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Association between FAS A670G polymorphism and susceptibility to cervical cancer: evidence from a meta-analysis.

Research paper by Jian J Shen, Ning-Xia NX Sun

Indexed on: 01 Aug '13Published on: 01 Aug '13Published in: Tumor Biology



Abstract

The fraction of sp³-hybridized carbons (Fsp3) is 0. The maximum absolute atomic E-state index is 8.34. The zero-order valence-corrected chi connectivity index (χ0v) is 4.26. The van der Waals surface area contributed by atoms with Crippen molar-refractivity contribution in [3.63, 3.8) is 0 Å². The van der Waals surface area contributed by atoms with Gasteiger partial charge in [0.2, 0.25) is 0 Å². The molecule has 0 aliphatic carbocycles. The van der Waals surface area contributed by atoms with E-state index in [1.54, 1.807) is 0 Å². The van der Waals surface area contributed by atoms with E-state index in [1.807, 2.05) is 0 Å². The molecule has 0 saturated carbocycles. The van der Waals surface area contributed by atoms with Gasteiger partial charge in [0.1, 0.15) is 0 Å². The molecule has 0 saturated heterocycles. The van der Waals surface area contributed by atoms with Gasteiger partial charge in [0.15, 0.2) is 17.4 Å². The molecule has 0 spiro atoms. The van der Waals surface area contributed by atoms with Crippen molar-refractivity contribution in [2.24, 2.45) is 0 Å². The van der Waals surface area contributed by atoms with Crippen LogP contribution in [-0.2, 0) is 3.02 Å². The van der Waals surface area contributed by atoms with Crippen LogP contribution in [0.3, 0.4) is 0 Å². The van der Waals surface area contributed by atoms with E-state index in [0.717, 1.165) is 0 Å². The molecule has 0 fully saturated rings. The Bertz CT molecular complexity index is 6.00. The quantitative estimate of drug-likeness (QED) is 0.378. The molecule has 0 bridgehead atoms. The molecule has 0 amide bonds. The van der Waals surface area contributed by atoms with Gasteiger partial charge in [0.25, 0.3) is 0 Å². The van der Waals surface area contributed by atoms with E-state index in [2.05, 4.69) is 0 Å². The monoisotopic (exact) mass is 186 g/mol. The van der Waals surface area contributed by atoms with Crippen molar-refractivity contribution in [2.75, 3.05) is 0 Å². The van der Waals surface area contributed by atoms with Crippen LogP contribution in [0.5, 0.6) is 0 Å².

Previous studies published to evaluate the association between FAS A670G polymorphism and susceptibility to cervical cancer provided conflicting findings. A meta-analysis of published case-control studies was performed to get a comprehensive evidence for the possible association. We searched in PubMed and Wanfang databases for eligible studies published before February 10, 2013. The odds ratio (OR) with 95% confidence interval (95% CI) was used to evaluate the association. Ten studies with a total of 4,904 participants were finally included into the meta-analysis. Overall, there was no obvious association between FAS A670G polymorphism and susceptibility to cervical cancer under all four genetic models (G versus A: OR = 0.97, 95% CI 0.84-1.11, P = 0.64; GG versus AA: OR = 0.92, 95% CI 0.69-1.24, P = 0.60; GG/AG versus AA: OR = 0.99, 95% CI 0.77-1.26, P = 0.92; GG versus AA/AG: OR = 0.92; 95% CI 0.68-1.25, P = 0.59). Subgroup analyses by ethnicity further showed that there was no association between FAS A670G polymorphism and susceptibility to cervical cancer in both Caucasians and Asians. There was no risk of publication bias. In summary, the meta-analysis suggests that there is no association between FAS A670G polymorphism and susceptibility to cervical cancer in both Caucasians and Asians.